Words can’t even begin to describe what’s been happening in my body and mind lately. These last two weeks have been so intense and powerful – insights from the deepest parts of my mind are floating to the surface and rooting in my heart. Like the missing puzzle pieces that are finally falling into place.
My meditations are getting deeper and deeper, more powerful for every day I practice. Feelings and emotions I didn’t even know I had are surfacing and integrating into my life. Feelings of peace, gratefulness, humbleness, serenity, creativity, and love. These words are in no way new to me, but as I’m experiencing them now they have a more profound meaning than ever before. My flow of creativity is coming from the heart, from a feeling of deeper purpose. It’s a calm and ensuring feeling driven by internal rather than external forces. My feelings of gratitude are no longer centered around materialism, but rather the abundance of beauty and love that’s surrounding me. Aren’t I lucky to be a part of this wondrous universe that keeps giving and giving despite our blindness to its miracles?
At last, I’m realizing my place in this interconnected puzzle. The deep feelings of loneliness and separation are gone. I’m surrendering to the vast intelligence of this universe and it’s the most comforting feeling I’ve ever experienced. I’m letting go of the limiting beliefs that have been stopping me from living my life fully. It hasn’t been easy, but it’s definitely been worth it.
The realization that changed everything
When I first came to Bali I had a long list of things that I intended to work on, both mentally and physically; fear of being rejected, a feeling of inadequacy, unworthiness, bad self-confidence, and – to be honest – zero self-love. To deal with these, I started by creating a list of how I could confront these fears and emotions. To get rid of my fear of rejection I was going to put myself through rejection after rejection until I learned that it’s not the end of the world. After some googling, I had a long list of things I could do to get rejected on a daily basis and finally overcome this fear or at least learn to cope with it. To confront my feelings of unworthiness I did like they often tell you to in self-help books: tell yourself that you are worthy and beautiful. Tell it to yourself in the mirror. When you wake up. When you’re in doubt. Push your boundaries, put yourself in situations that make you uncomfortable. I was determined and sure that this was the way to go about and that, if I just fought hard enough, I would find what I was looking for. But oh, was I wrong.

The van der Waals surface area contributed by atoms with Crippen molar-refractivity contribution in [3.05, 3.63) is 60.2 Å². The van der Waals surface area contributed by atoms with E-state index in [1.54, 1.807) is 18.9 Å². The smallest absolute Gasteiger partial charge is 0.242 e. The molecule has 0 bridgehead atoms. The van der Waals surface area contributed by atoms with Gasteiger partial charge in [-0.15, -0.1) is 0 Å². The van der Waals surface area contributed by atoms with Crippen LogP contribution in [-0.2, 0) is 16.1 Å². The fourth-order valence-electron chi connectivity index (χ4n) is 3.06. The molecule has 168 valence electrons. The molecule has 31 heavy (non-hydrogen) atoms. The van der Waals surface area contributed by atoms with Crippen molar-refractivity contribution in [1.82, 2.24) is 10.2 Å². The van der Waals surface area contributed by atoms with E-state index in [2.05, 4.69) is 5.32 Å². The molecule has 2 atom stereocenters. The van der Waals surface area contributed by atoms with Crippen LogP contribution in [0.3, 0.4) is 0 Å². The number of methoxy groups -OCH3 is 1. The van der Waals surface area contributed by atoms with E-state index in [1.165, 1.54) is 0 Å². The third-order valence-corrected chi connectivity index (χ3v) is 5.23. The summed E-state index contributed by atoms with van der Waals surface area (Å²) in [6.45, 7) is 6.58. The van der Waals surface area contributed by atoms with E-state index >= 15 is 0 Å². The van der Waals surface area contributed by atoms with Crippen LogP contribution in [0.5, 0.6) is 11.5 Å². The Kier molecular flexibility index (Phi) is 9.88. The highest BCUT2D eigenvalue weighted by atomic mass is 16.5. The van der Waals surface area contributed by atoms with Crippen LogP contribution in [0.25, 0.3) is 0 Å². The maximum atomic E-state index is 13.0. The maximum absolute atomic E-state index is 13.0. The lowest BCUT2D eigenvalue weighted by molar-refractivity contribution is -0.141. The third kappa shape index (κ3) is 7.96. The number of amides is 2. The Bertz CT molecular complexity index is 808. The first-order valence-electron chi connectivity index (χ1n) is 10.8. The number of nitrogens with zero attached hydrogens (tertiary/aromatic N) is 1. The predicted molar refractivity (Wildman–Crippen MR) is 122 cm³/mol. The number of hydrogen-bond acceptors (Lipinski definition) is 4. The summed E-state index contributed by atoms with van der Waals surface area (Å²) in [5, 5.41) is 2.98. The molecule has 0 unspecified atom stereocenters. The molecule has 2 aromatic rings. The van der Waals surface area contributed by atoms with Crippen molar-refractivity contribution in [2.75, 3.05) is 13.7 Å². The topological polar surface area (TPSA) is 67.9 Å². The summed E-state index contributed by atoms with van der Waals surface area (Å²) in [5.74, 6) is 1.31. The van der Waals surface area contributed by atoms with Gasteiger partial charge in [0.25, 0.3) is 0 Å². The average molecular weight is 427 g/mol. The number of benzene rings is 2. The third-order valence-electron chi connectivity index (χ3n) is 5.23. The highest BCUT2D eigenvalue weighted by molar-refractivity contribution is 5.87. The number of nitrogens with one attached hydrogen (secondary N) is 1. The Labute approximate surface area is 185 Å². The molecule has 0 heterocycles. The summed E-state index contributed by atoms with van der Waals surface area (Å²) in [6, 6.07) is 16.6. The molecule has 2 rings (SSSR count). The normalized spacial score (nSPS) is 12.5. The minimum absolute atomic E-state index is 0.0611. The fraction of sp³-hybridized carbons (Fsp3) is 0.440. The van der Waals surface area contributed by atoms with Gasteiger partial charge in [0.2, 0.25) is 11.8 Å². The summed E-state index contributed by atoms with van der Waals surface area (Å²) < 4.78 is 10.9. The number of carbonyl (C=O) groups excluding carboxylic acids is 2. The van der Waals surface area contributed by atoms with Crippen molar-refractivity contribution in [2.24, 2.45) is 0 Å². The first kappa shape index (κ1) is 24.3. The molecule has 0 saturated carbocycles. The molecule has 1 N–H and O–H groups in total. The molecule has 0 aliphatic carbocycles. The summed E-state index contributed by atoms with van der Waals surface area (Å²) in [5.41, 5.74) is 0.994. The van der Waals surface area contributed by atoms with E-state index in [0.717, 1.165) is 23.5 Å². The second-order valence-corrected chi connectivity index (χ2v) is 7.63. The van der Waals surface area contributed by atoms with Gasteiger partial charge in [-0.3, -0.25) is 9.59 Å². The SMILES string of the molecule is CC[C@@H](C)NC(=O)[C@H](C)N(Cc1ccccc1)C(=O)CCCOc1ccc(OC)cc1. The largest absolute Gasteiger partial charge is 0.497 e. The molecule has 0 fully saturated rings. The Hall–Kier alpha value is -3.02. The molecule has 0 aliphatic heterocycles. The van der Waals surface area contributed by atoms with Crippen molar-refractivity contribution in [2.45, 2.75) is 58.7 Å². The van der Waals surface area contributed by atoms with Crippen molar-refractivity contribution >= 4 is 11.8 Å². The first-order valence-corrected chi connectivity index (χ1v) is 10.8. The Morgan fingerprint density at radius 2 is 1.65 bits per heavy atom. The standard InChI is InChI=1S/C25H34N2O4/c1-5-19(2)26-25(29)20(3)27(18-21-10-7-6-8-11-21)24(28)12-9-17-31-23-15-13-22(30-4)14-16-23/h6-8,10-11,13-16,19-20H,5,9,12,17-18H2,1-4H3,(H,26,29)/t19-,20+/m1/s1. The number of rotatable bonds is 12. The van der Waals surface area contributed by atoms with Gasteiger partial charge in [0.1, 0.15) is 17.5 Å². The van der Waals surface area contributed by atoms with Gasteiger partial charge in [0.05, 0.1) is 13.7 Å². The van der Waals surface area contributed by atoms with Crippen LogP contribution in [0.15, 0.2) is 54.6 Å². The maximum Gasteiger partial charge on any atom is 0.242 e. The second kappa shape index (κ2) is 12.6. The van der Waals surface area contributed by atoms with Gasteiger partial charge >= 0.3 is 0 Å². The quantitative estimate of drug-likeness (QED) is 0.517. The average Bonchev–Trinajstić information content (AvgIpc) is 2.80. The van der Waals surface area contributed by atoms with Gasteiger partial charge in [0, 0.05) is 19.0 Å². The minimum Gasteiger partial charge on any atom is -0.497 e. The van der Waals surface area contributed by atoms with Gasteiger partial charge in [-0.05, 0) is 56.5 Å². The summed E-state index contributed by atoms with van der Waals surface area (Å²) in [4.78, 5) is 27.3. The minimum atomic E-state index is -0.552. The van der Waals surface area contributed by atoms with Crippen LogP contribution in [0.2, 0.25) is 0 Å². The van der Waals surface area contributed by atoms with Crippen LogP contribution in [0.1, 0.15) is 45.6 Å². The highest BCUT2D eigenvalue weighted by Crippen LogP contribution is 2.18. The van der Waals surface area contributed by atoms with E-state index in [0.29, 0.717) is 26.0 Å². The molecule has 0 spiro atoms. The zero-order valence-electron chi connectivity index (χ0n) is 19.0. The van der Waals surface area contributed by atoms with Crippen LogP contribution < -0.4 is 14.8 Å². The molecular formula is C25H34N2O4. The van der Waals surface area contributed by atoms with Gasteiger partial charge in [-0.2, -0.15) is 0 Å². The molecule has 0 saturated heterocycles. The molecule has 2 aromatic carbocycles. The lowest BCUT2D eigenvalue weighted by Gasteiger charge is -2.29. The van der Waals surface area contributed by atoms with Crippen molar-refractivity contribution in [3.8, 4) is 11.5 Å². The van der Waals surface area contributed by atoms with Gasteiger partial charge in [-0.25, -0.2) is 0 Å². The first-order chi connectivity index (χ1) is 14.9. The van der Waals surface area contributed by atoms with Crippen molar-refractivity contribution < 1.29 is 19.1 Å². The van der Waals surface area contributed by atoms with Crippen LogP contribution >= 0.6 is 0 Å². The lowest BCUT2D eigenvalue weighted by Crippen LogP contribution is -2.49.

It didn’t matter how many times I got rejected, because the unpleasant feeling of rejection never goes away. Yes, I learned how to deal better with it, but it seemed like an unnecessarily hard way to go about the problem. Like punishing myself even further would be the solution to my problems? I started questioning the method. Wasn’t my intention to love and stop being so hard on myself? Did I really have to put myself through those painful feelings in order to stop doubting myself? So I sat down and meditated, and thought, and meditated some more, and somewhere along the way, I had an insight.
Those deep feelings of fear and unworthiness are a part of me. They’ve been a part of me for as long as I can remember, yet all I’ve ever done was to fight them and put myself through things that would only make them scream louder and fight back even harder. I realized that I had never actually sat down and confronted the feelings. We’re taught that confrontation and communication is the best way to solve conflicts and arguments, but no one ever told me that I could use the same method for my internal conflicts. So I decided to confront the negative feelings and emotions once and for all.